Nick Gordon's talent has never been in question. The infielder, who is ranked as the Twins' No. 4 prospect by MLB Pipeline, learned through his struggles last season, following a promotion to Triple-A Rochester, that talent alone isn't enough to succeed at the highest levels of baseball."When you get to
Nick Gordon's talent has never been in question. The infielder, who is ranked as the Twins' No. 4 prospect by MLB Pipeline, learned through his struggles last season, following a promotion to Triple-A Rochester, that talent alone isn't enough to succeed at the highest levels of baseball.
"When you get to Triple-A, it's more of who's the smartest on the field," Gordon said during an interview at the MLB Rookie Career Development Program. "It was tough learning that because you hear so much about, 'Talent isn't going to get you to the next level.' Triple-A is where I really saw that."
Gordon posted the best numbers of his career to begin the 2018 campaign with Double-A Chattanooga, hitting .333/.381/.525 with five homers, 10 doubles and three triples through 42 games. Following his promotion to Triple-A on May 22, he hit .212/.262/.283 through 99 games, with his numbers dwindling throughout the season despite a strong start with Rochester in late May.
The 23-year-old said he learned to spend more time studying the games and breaking them down, as opposed to just relying on his natural ability to carry him through the season.
"I definitely feel like even with the struggles that I had, I learned a lot in Triple-A and it humbled me down to, 'It's about every game, it's about every pitch, it's about every play,'" Gordon said.
Gordon, the Twins' first-round pick and the fifth overall selection in the 2014 MLB Draft, is on the 40-man roster, and he could see his first MLB action as soon as this season. Though Ehire Adrianza will likely serve as the primary utility infielder, a strong start by Gordon in 2019 could mean that he may compete with Ronald Torreyes for eventual Major League playing time behind Adrianza and middle-infield starters Jorge Polanco and Jonathan Schoop.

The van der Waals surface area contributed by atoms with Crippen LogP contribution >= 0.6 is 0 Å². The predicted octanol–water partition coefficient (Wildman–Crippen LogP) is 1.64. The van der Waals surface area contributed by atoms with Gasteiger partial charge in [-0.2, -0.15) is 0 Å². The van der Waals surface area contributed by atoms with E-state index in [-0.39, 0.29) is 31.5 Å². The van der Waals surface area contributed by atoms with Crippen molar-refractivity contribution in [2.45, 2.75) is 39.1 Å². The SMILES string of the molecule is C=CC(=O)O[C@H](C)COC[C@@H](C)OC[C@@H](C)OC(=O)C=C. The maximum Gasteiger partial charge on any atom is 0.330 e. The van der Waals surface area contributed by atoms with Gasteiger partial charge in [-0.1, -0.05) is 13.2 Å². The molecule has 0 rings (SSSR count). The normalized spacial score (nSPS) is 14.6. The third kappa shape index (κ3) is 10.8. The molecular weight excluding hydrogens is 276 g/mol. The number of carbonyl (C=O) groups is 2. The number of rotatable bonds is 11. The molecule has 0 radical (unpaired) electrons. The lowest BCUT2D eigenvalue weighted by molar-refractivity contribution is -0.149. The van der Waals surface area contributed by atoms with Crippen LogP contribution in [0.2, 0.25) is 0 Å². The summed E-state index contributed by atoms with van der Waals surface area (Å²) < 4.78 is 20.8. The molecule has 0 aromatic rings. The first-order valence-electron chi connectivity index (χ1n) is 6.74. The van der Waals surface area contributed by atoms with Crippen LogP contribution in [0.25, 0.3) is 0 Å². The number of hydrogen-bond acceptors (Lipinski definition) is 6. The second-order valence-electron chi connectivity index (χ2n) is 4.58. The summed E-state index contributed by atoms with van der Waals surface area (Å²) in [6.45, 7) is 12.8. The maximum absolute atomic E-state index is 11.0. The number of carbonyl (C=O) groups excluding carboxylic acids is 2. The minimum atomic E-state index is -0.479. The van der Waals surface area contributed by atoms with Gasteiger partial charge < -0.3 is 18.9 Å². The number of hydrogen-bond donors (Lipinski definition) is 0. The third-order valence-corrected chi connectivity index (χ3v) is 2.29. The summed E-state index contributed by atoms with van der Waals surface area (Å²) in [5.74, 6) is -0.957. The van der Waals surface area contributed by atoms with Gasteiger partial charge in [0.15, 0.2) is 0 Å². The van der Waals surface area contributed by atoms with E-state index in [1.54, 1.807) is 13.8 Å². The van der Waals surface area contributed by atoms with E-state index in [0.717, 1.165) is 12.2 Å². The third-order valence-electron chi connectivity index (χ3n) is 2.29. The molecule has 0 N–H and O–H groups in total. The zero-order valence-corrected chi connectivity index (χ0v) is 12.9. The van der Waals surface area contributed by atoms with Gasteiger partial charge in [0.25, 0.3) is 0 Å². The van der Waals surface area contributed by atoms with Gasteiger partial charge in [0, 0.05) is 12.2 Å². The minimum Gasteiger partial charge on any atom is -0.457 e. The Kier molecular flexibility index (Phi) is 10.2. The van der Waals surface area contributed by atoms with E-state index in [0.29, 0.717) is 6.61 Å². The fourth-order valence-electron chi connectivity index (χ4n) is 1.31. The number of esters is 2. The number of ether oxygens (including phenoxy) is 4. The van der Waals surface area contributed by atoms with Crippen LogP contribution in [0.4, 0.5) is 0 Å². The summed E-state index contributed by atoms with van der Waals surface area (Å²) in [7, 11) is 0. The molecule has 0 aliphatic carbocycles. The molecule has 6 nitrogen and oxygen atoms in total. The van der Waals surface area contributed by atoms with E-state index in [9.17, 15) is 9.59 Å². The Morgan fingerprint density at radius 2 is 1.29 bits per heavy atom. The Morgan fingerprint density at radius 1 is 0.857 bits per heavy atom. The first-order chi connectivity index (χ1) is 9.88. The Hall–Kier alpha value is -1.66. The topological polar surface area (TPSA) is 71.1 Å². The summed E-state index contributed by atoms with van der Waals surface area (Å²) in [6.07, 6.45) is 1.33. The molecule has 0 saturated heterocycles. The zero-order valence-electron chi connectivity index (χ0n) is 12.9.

"Ever since the season ended, there's been that hunger and that drive," Gordon said. "It feels like I have something to prove.
"I know that made me better. It's good to go through times like that. It's good to be doubted a little bit. Learning and going through the struggles and the trials like that, you really test yourself and test your character."
May eager for bullpen role
The Twins are committed to using Trevor May as a full-time reliever in 2019 after his two months of success in the 'pen last season following his recovery from Tommy John surgery. May, who was a starter throughout his Minor League career, said in an interview with MLB Network Radio on SiriusXM that 12 seasons into his professional career and at age 29, it was time for him to commit to a role.
"I know I've had success and I really enjoy it," May said. "At the end of the day, it's a lot of fun as well. I've been a part of that bullpen for several years now, and those guys are my family. We're going to get a little bit of that chemistry going as well, because the bullpen has a little bit of a unique job to do, and you've got to commit to it."
May was 4-1 with a 3.20 ERA following his July 31 return to the Majors in 2018, working exclusively out of the bullpen, including a one-inning "start" as the Twins' "opener" in a September game against the Astros. He posted career-bests in ERA, strikeout rate, walk rate, FIP and WHIP last season alongside a career-best 138 ERA+. He also added three saves at the end of the season.
He was 7-15 with a 5.85 ERA and an 8.1 K/9 strikeout rate in 26 starts at the Major League level since his debut in 2014, while he has a 3.75 ERA with a 12.1 K/9 rate in 100 career relief appearances.
"I'm well suited to throw in a leverage situation, and I think that my stuff plays pretty well in that situation, with strikeouts and things of that nature," May said. "It's kind of where the game has gone, and the way that we're valuing relievers."
Do-Hyoung Park covers the Twins for MLB.com. Follow him on Twitter at @dohyoungpark and on Instagram at dohyoung.park.